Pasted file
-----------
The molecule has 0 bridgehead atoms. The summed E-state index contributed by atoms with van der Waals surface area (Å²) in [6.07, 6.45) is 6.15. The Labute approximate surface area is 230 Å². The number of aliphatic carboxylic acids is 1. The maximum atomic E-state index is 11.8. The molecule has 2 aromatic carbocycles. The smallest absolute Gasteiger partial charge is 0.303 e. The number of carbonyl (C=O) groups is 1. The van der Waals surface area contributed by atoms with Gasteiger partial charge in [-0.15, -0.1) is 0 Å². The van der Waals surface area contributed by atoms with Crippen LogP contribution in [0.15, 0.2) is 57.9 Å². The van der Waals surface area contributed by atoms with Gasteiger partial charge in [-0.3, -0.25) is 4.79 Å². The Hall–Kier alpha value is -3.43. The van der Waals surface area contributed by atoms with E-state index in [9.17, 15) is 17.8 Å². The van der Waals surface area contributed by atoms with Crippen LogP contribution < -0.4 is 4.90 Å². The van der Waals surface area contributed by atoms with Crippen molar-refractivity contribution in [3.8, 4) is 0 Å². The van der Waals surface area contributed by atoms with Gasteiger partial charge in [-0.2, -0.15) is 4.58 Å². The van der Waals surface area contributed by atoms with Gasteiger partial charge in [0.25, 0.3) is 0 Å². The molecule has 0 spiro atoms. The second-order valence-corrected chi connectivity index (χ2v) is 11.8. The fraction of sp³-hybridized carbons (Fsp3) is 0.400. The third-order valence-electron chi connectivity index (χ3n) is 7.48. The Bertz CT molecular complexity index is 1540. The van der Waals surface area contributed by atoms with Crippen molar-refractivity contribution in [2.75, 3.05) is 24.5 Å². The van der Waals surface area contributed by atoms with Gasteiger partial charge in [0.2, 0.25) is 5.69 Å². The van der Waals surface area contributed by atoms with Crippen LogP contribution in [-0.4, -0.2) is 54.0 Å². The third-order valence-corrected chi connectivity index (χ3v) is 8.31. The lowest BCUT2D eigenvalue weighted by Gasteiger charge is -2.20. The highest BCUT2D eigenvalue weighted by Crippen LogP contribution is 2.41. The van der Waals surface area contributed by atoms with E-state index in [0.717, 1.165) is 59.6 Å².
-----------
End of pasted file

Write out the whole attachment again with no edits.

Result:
The molecule has 0 bridgehead atoms. The summed E-state index contributed by atoms with van der Waals surface area (Å²) in [6.07, 6.45) is 6.15. The Labute approximate surface area is 230 Å². The number of aliphatic carboxylic acids is 1. The maximum atomic E-state index is 11.8. The molecule has 2 aromatic carbocycles. The smallest absolute Gasteiger partial charge is 0.303 e. The number of carbonyl (C=O) groups is 1. The van der Waals surface area contributed by atoms with Gasteiger partial charge in [-0.15, -0.1) is 0 Å². The van der Waals surface area contributed by atoms with Crippen LogP contribution in [0.15, 0.2) is 57.9 Å². The van der Waals surface area contributed by atoms with Gasteiger partial charge in [-0.3, -0.25) is 4.79 Å². The Hall–Kier alpha value is -3.43. The van der Waals surface area contributed by atoms with E-state index in [9.17, 15) is 17.8 Å². The van der Waals surface area contributed by atoms with Crippen LogP contribution < -0.4 is 4.90 Å². The van der Waals surface area contributed by atoms with Crippen molar-refractivity contribution in [3.8, 4) is 0 Å². The van der Waals surface area contributed by atoms with Gasteiger partial charge in [-0.2, -0.15) is 4.58 Å². The van der Waals surface area contributed by atoms with Gasteiger partial charge in [0.25, 0.3) is 0 Å². The molecule has 0 spiro atoms. The second-order valence-corrected chi connectivity index (χ2v) is 11.8. The fraction of sp³-hybridized carbons (Fsp3) is 0.400. The third-order valence-electron chi connectivity index (χ3n) is 7.48. The Bertz CT molecular complexity index is 1540. The van der Waals surface area contributed by atoms with Crippen molar-refractivity contribution in [2.75, 3.05) is 24.5 Å². The van der Waals surface area contributed by atoms with Gasteiger partial charge in [0.2, 0.25) is 5.69 Å². The van der Waals surface area contributed by atoms with Crippen LogP contribution in [-0.4, -0.2) is 54.0 Å². The third-order valence-corrected chi connectivity index (χ3v) is 8.31. The lowest BCUT2D eigenvalue weighted by Gasteiger charge is -2.20. The highest BCUT2D eigenvalue weighted by Crippen LogP contribution is 2.41. The van der Waals surface area contributed by atoms with E-state index in [0.717, 1.165) is 59.6 Å².